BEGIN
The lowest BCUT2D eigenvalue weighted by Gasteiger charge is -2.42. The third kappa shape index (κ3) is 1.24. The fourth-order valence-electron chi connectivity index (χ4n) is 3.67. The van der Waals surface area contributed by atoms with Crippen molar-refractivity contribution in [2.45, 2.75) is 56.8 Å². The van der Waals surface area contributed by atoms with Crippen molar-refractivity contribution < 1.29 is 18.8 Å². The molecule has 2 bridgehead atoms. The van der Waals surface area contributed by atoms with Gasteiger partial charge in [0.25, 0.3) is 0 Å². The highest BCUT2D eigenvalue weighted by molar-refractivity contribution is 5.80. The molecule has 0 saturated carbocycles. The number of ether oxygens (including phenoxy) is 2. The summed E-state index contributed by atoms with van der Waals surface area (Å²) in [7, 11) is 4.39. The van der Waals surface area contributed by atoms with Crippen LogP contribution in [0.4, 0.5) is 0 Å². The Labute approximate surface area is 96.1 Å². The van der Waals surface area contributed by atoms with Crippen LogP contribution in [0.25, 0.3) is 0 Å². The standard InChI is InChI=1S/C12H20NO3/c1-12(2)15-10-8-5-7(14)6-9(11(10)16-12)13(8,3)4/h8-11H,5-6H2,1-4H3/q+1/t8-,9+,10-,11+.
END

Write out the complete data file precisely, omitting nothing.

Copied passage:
The lowest BCUT2D eigenvalue weighted by Gasteiger charge is -2.42. The third kappa shape index (κ3) is 1.24. The fourth-order valence-electron chi connectivity index (χ4n) is 3.67. The van der Waals surface area contributed by atoms with Crippen molar-refractivity contribution in [2.45, 2.75) is 56.8 Å². The van der Waals surface area contributed by atoms with Crippen molar-refractivity contribution < 1.29 is 18.8 Å². The molecule has 2 bridgehead atoms. The van der Waals surface area contributed by atoms with Gasteiger partial charge in [0.25, 0.3) is 0 Å². The highest BCUT2D eigenvalue weighted by molar-refractivity contribution is 5.80. The molecule has 0 saturated carbocycles. The number of ether oxygens (including phenoxy) is 2. The summed E-state index contributed by atoms with van der Waals surface area (Å²) in [7, 11) is 4.39. The van der Waals surface area contributed by atoms with Crippen LogP contribution in [0.4, 0.5) is 0 Å². The Labute approximate surface area is 96.1 Å². The van der Waals surface area contributed by atoms with Crippen LogP contribution in [0.25, 0.3) is 0 Å². The standard InChI is InChI=1S/C12H20NO3/c1-12(2)15-10-8-5-7(14)6-9(11(10)16-12)13(8,3)4/h8-11H,5-6H2,1-4H3/q+1/t8-,9+,10-,11+.